For more than six decades, Margot and Ross Perot have stood united in their efforts to help people around the world through their philanthropic endeavors.
Since the 1980s, the Perot Foundation has contributed more than $93 million to UT Southwestern, sparking innovation across campus. The Foundation’s recent $25 million gift to support neuroscience translational research will help the Peter O’Donnell Jr. Brain Institute move science more quickly from the research bench to the patient’s bedside and transform discoveries into improved and innovative drugs, devices, and treatments.
“Our family supports UT Southwestern because we strongly believe in its mission to give every person a chance to live a healthy, productive life,” Mrs. Perot said. “Our investment in the people who expand and deliver knowledge to advance science, technology, and medicine has reaped tremendous dividends. We are hopeful that this gift will lead to new treatments for brain diseases and, ultimately, cures.”
Transforming discovery into hope
The gift will expand activities in UT Southwestern’s Neuroscience Translational Research Center (NTRC), which will now be named the Perot Foundation Neuroscience Translational Research Center. The goal of the Center is to facilitate and enhance quality clinical research within the O’Donnell Brain Institute by providing resources for scientists, clinicians, and patients in the facilitation of research protocols and clinical trials and help researchers obtain funding from the National Institutes of Health and other sources for these opportunities.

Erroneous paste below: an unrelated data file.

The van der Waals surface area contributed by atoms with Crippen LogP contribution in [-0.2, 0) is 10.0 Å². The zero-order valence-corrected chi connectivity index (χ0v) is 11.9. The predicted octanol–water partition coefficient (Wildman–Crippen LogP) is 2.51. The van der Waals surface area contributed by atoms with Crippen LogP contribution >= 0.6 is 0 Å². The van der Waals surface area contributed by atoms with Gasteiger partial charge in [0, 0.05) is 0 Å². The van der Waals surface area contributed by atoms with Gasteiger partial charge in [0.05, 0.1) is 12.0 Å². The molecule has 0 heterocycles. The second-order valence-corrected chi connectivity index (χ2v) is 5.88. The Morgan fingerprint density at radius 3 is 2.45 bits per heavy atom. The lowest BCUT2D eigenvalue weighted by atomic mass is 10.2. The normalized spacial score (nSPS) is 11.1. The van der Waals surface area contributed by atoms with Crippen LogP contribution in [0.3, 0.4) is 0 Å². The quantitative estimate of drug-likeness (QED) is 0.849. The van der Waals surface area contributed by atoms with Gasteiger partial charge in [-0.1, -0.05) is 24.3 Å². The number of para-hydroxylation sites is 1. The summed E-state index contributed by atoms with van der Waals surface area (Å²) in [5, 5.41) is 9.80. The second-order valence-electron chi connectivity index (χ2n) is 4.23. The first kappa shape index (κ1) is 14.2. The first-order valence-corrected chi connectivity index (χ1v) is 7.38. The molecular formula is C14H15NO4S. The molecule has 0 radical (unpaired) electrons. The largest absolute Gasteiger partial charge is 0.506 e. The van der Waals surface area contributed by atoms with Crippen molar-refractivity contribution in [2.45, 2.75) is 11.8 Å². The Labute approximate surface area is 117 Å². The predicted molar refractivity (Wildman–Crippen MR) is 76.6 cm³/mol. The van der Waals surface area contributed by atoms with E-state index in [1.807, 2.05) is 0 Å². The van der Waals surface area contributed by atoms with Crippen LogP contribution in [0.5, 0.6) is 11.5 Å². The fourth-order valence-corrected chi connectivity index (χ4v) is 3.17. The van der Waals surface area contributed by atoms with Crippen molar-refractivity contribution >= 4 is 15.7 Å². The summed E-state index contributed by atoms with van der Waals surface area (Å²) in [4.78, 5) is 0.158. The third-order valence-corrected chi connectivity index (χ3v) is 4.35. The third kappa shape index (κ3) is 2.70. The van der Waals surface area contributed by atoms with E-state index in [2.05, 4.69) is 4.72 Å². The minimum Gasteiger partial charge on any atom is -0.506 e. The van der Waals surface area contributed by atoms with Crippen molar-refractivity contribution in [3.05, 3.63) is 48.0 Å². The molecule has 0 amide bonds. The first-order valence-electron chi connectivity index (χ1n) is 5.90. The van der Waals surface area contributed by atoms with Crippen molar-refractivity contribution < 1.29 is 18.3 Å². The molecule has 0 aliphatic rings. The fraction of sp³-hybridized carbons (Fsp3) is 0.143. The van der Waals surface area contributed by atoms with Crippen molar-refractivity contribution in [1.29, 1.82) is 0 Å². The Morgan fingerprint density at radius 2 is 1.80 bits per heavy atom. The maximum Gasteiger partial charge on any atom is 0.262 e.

The gift also will help transform the Center’s current biorepository into a state-of-the-art biobank, which will house large volumes of biological samples, neuroimaging, and electrophysiological data. The biobank will bring better understanding of how to maximize treatment outcomes through personalized medicine.
“This transformative gift will allow the Perot Foundation Neuroscience Translational Research Center to create and implement innovative approaches to accelerating discoveries in neurologic conditions,” said Dr. Benjamin Greenberg, Associate Professor of Neurology and Neurotherapeutics and an internationally recognized expert in treating rare autoimmune disorders of the central nervous system. “In partnership with the Perot Foundation and Dr. Nancy Rollins, Associate Dean of Clinical Research at UT Southwestern, we look forward to enhancing neuroscience investigations at UT Southwestern.”
Translational researchers work closely with basic scientists to identify promising new discoveries in the laboratory, then translate the knowledge to clinicians as they test the effectiveness of new treatments in humans. If successful, those therapies can be commercialized to benefit people around the world.
“Ross and Margot are true visionaries who are driven and inspired by the potential of what the world can become,” said Dr. Daniel K. Podolsky, President of UT Southwestern. “They generate excitement around our institution’s mission and vision through their collaborations and philanthropic gifts. This extraordinary gift will usher in new eras of innovation and development and accelerate the translation of discoveries into new treatments and cures for brain diseases and disorders.”